“High Noon” came from the 1952 movie by the same name and starred Gary Cooper, Grace Kelly, Thomas Mitchell and Lloyd Bridges. Country star Tex Ritter performed the song. Among those who covered the song were Roy Clark, Walter Brennan, Faron Young and Frankie Laine, whose version reached No. 5 in 1952.

“Love is a Many Splendored Thing” came from the 1955 drama-romance movie of the same name that was set in Hong Kong during the late 1940s. The sentimental “Love is a Many-Splendored Thing” was one of the first songs written for a movie to become No. 1 on the charts during the same year during the modern rock ‘n’ roll era. The Four Aces rode the song to the top for six weeks. It was later recorded by Jerry Vale, Nat King Cole and Frank Sinatra.

“Whatever will be, will be (Que Sera, Sera)” came from the 1956 Alfred Hitchcock movie, “The Man Who Knew Too Much.” Doris Day, who co-starred in the film with Jimmy Stewart, performed the song, which rose to No. 2 on the charts.

“All the Way” was performed by Frank Sinatra in the 1957 film “The Joker is Wild.” This was one of Sinatra’s most well-known and successful songs and it climbed to No. 2 on the charts. Billie Holliday covered the song in March 1959, four months before her death. Besides Sinatra, the movie also starred Mitzi Gaynor, Jeanne Crain and Eddie Albert.

“High Hopes” was another of Frank Sinatra’s Oscar winners and was introduced in the 1959 film “A Hole in the Head.” Although not as successful as some of Sinatra’s other hits – it reached No. 30 on the charts – it is one song that always is associated with Ol’ Blue Eyes. The song was also popularized by Philadelphia Phillies broadcaster Harry Kalas who sang “High Hopes” after the Phils captured the 1993 National League Championship and after the 2008 World Series. Following Kalas’ death in 2009 and after each Phillies’ home win, the fans sing the song while the lyrics and a video of Kalas are seen on the scoreboard.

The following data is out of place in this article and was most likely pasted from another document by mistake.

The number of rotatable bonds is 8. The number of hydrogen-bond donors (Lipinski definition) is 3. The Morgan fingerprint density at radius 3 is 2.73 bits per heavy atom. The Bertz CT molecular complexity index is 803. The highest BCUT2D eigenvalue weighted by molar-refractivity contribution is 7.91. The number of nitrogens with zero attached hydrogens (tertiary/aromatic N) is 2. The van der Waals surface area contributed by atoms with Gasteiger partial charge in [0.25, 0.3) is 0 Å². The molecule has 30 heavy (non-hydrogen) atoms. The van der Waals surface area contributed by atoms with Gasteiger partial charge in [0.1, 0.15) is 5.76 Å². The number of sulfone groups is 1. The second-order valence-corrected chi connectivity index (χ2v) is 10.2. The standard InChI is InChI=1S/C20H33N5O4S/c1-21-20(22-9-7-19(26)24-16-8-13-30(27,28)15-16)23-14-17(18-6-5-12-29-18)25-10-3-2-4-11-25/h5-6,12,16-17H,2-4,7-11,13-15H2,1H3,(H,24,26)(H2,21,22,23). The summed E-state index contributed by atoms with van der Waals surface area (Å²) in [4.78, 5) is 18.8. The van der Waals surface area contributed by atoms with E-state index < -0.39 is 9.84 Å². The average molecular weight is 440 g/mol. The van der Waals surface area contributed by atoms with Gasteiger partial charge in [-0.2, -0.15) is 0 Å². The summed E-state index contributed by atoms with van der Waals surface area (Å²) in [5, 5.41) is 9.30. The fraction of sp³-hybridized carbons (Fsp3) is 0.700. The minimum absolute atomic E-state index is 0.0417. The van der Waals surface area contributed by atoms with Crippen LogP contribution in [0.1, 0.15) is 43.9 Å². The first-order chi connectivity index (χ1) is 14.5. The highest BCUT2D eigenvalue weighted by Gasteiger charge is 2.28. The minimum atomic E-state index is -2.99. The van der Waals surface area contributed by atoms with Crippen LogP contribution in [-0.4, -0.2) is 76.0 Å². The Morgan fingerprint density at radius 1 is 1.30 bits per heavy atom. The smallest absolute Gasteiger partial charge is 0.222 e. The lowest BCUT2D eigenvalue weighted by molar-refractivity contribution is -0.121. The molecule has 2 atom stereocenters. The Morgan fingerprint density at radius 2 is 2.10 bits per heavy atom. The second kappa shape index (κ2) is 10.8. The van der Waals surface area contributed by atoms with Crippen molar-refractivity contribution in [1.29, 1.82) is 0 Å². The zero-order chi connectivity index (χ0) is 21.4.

“Moon River” is among the most popular Oscar-winning songs. The Henry Mancini Orchestra performed it during the 1961 movie “Breakfast at Tiffany’s” starring Audrey Hepburn and George Peppard. Ironically, both Mancini’s instrumental version and Jerry Butler’s vocal both topped out at No. 11 on the charts. Although not released as a single, Andy Williams’ version was part of his album that went gold. The song has been covered by more than 100 artists.

“Days of Wine and Roses,” another Henry Mancini song, won the Oscar in 1962 from the movie by the same name starring Jack Lemmon, Lee Remick and Charles Bickford. Mancini’s version climbed to No. 33 on the charts and Andy Williams’ vocal reached No. 26. Among those who covered the song were Ella Fitzgerald and Perry Como.

“Call Me Irresponsible” came from the 1963 film “Papa’s Delicate Condition” and was performed by Jackie Gleason, who starred in the movie. Gleason’s version did not chart. Although it never made the Top 40, Jack Jones had the most popular version of the song. Frank Sinatra and Andy Williams had successful covers, but on albums.